GDPR: Same, Same But Different…

Published 29 October 2018 by rothpartners

On 25 May this year, the General Data Protection Regulation (GDPR) came into force. This moment has been the focus of a large amount of attention, especially in terms of its scope and comprehensive obligations, which overstrain small businesses in particular.

However, after thousands of data protection declarations from different companies have been put online, it still does not seem clear which obligations the GDPR exactly provides and if there are other regulations that still need to be observed.

I. Interaction of different regulations

People and companies in France are confronted with a combination of different regulations whose application and interaction is not easy to understand.

The new data protection law consists of a European Directive (Directive EU 2016/680), a Regulation and a national French law. To apply only one of these, the European texts as “superior rule of law” law or the French law as “more specific”, would be a mistake.

In fact, the new data protection law is a good example of the articulation between national and European law and the legislation of the European Union within its competences. The European Union can legislate if the competences in this matter have been transferred to it by the member states. Depending on the competence concerned, it can enact a directive or a regulation.

A regulation is directly applicable in the Member States without an act of transposition and can only be enacted on the basis of an absolute competence of the EU. A directive requires a state transposing act. Here, the EU has a significantly weaker competence and can only enact framework rules that are individually specified by the Member States.

Therefore, the European Data Protection Directive only concerns the “processing of personal data by competent authorities”, whereas the Regulation generally concerns the “processing of personal data” and the “free movement of such data” and is therefore directly applicable to anyone who processes the data of an EU citizen.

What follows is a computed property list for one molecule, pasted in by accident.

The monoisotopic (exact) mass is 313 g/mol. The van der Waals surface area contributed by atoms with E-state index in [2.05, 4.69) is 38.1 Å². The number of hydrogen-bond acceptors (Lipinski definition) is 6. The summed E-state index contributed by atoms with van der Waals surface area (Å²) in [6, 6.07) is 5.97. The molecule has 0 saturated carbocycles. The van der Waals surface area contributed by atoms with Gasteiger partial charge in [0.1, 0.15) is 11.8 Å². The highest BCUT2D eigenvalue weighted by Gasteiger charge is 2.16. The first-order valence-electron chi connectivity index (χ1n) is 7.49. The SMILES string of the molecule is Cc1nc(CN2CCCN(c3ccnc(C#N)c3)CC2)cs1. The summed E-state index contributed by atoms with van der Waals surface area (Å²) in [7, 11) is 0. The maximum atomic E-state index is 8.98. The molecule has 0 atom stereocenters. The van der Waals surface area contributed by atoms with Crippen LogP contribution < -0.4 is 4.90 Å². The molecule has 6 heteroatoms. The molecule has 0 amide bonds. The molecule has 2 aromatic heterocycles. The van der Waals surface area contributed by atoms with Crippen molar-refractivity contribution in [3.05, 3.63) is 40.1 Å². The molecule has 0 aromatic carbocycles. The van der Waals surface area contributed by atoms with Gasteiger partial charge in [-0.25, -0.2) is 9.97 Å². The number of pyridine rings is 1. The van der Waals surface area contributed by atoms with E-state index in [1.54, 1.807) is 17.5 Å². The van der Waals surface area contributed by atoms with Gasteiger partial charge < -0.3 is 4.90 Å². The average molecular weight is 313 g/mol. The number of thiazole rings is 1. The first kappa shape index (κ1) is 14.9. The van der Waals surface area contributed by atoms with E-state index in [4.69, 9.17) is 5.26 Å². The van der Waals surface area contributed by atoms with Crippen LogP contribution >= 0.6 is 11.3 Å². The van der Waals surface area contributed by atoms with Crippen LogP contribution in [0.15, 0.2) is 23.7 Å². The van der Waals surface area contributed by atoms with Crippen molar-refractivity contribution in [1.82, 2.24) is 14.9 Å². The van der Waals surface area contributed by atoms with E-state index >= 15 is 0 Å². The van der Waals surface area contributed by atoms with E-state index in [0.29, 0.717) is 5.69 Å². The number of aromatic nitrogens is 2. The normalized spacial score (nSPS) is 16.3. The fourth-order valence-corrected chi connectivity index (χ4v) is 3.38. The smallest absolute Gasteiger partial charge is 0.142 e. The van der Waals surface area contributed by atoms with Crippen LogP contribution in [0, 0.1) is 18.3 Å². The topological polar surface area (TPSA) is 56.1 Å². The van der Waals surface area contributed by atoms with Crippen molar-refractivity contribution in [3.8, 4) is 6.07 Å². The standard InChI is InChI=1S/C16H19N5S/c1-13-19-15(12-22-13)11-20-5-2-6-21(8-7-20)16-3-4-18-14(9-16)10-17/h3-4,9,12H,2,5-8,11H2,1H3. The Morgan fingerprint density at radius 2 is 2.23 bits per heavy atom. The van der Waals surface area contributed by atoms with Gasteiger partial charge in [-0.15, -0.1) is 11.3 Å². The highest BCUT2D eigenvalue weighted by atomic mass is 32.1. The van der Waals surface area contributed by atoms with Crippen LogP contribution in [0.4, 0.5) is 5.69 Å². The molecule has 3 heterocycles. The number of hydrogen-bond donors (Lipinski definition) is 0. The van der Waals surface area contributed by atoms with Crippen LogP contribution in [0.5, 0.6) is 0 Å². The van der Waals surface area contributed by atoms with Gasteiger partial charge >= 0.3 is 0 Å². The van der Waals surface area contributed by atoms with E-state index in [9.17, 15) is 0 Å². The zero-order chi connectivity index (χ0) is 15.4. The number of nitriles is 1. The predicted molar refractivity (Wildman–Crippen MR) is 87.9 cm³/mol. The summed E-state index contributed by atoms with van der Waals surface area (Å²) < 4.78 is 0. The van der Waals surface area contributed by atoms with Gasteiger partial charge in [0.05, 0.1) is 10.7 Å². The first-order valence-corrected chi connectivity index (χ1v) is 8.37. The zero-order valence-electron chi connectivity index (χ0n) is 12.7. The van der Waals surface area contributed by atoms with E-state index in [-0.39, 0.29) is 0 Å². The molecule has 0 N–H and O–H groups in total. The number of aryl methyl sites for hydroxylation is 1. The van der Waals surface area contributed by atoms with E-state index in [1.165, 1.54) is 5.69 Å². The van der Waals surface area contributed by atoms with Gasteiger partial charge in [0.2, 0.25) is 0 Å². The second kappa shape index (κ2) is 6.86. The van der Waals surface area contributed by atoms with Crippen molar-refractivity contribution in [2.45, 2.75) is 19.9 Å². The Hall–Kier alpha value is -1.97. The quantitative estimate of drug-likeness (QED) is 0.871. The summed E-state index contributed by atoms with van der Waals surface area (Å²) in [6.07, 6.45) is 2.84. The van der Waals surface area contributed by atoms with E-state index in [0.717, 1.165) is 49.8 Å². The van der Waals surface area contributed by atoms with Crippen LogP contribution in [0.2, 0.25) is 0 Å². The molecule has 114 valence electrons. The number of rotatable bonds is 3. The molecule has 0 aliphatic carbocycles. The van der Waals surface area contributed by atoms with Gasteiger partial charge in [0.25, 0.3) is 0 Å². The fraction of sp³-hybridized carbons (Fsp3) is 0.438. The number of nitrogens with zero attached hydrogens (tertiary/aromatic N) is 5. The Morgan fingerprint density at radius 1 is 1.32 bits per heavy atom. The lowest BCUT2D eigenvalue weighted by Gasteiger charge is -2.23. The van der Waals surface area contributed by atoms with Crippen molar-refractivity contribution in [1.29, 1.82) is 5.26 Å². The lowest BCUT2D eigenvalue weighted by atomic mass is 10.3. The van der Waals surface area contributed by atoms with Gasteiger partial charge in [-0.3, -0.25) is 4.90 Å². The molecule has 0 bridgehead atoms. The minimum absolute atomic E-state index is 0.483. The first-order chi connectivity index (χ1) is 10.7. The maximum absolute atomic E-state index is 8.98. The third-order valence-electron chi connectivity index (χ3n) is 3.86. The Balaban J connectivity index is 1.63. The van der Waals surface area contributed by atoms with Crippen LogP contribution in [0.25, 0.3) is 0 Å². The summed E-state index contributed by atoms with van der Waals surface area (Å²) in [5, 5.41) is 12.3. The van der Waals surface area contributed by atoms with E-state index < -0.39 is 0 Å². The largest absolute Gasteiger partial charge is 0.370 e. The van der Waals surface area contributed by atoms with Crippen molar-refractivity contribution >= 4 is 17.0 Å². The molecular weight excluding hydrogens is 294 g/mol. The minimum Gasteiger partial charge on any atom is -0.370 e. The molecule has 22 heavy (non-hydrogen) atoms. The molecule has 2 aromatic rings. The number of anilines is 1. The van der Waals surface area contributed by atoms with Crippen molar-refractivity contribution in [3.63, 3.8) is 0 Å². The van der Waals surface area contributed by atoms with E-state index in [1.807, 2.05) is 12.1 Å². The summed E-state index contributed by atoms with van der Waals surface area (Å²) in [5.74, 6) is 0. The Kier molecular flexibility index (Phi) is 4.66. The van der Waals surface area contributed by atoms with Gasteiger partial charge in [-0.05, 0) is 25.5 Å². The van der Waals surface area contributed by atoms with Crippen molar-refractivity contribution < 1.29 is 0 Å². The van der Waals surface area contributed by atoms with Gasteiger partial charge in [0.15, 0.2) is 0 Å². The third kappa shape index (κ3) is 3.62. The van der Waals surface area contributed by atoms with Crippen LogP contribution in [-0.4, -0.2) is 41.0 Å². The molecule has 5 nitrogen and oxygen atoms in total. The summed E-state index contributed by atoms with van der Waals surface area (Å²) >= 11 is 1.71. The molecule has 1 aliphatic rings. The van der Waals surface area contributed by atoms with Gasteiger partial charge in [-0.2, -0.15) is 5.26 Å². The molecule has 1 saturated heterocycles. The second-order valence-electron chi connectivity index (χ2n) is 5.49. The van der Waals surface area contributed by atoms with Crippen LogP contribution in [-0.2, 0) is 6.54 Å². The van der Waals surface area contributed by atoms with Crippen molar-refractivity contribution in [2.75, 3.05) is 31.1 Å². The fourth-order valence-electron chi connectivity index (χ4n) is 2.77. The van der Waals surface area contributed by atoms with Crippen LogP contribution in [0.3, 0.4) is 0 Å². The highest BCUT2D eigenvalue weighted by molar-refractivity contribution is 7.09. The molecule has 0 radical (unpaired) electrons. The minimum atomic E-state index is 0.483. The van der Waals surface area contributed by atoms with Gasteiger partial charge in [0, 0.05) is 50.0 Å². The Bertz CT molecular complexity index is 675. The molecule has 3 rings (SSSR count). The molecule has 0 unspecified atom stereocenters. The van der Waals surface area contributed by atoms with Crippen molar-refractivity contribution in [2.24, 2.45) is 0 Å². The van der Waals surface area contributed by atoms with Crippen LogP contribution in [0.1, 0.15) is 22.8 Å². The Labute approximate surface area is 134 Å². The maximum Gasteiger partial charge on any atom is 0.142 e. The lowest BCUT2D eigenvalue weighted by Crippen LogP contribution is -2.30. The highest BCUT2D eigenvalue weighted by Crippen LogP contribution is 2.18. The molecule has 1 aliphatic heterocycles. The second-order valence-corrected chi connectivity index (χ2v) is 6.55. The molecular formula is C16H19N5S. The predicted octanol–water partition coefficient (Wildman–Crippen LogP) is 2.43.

It is complicated at the point where the Regulation accords a margin of discretion to Member States, in which they can take alternative regulations on their own.

The purpose of French law now is to reconcile the various existing regulations. However, the French legislator chose a very complicated way of adapting the old law to the new legal situation instead of repealing it.

II. Decision of the French Constitutional Court (Conseil Constitutionnel) and implementation of the law: First revision of the data protection declarations required?

Before the GDPR took effect, the directive also had to be transposed into national law. In France, this was supposed to happen with the adaptation of the “Loi n° 78-17 du 6 janvier 1978 relative à l’informatique, aux fichiers et aux libertés”.The Parliament drafted a law on May 14th. However,  it was challenged in front of the Constitutional Court. After its decision, the law came into force one month late on June 20th 2018.

In contrast to the plans of the EU and the French legislator, the new data protection law did entirely come into force on May 25th. The French law, especially the part that incorporates the specific aspects and derogations of the French legislator, since it transposes both the Directive and the discretionary powers accorded by the GDPR into French law, has therefore only recently entered into force. Does this mean that companies will have to change their data protection declarations for the first time and adapt them to the new law?